By Quinton R. Arthur
The Department of Economics hosted a lecture on the concept of private property on Oct. 28 in the Auditorium Building, entitled Private Property is a Selfish Metaphor: The Rhetoric of Economics from an Anthropological Perspective. The guest lecturer was Professor Ralph Cintron of the University of Illinois-Chicago.
The lecture focused on the concept of private property. An example used to understand the concept in simple terms was “saving space.” When an individual chooses a seat in a movie theater, if they have to leave, an item is placed in the seat, such as a coat. This is to show that someone has claimed the space. Similarly, in Chicago, after shoveling snow from the street to create a parking space, chairs are used to show someone has labored for this spot.
However, when it comes to public space in an exclusive neighborhood or community, the lines are not clear. For example, in an upscale neighborhood, a question was posed as to whether or not citizens from outside the community can use a park. Legally, it is allowed, but socially, it is frowned upon.
The concept of private property is blurred and often outweighed in the eye of an economically opressed people, especially those experiencing gentrification. In order to save culturally unique neighborhoods, individuals can no longer hold on to the notion that space is exclusively theirs.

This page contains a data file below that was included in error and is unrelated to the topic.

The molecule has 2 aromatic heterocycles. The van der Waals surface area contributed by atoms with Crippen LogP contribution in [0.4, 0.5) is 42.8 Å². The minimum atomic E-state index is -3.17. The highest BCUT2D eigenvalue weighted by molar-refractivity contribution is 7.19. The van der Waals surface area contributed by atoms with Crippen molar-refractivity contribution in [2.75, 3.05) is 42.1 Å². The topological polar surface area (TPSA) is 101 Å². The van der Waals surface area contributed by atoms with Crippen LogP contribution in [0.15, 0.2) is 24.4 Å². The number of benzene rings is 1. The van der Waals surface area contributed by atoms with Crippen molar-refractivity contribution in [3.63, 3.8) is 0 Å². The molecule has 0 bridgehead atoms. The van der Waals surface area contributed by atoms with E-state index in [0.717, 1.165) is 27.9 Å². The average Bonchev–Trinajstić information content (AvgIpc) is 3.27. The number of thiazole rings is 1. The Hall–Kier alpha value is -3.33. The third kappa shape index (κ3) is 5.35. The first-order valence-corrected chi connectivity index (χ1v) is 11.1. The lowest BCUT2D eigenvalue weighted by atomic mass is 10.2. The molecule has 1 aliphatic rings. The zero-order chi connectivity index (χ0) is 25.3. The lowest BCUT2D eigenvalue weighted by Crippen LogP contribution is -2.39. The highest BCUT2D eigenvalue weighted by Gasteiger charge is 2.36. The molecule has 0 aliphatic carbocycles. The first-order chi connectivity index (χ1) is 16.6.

Cintron referenced the Humboldt Park neighborhood. The traditional Puerto Rican neighborhood is facing rising housing cost, foreclosures and festivals that are minimizing the culturally important neighborhood.Cintron argued that individuals looking out for their own prosperity only damages the entire community, and effectively puts their own self at risk.
“Having long-term representation is necessary,” stated Cintron. “In order for everyone to thrive, the emphasis has to be shifted from the individual perspective to a collective mindset.”
Cintron stressed harnessing “the power of the commons,” in which communities of people stick together to protect their land resources.
Graduate economics major Eric Paskey found the event insightful, as it highlighted issues being faced in the world.
“It is interesting to see how the dynamics of this concept go into play when you have a mass migration of people,” Paskey says. “Incidents like war and an influx of refugees really illustrate the point of this lecture.”
Cintron is a former fellow of the Rockefeller Foundation. He has written three books that won honorable mention from the American Anthropological Association for the Victor Turner Prize for Ethnographic Writing. He currently holds appointments in both the English, Latino and Latin American Studies program at the University of Illinois-Chicago.
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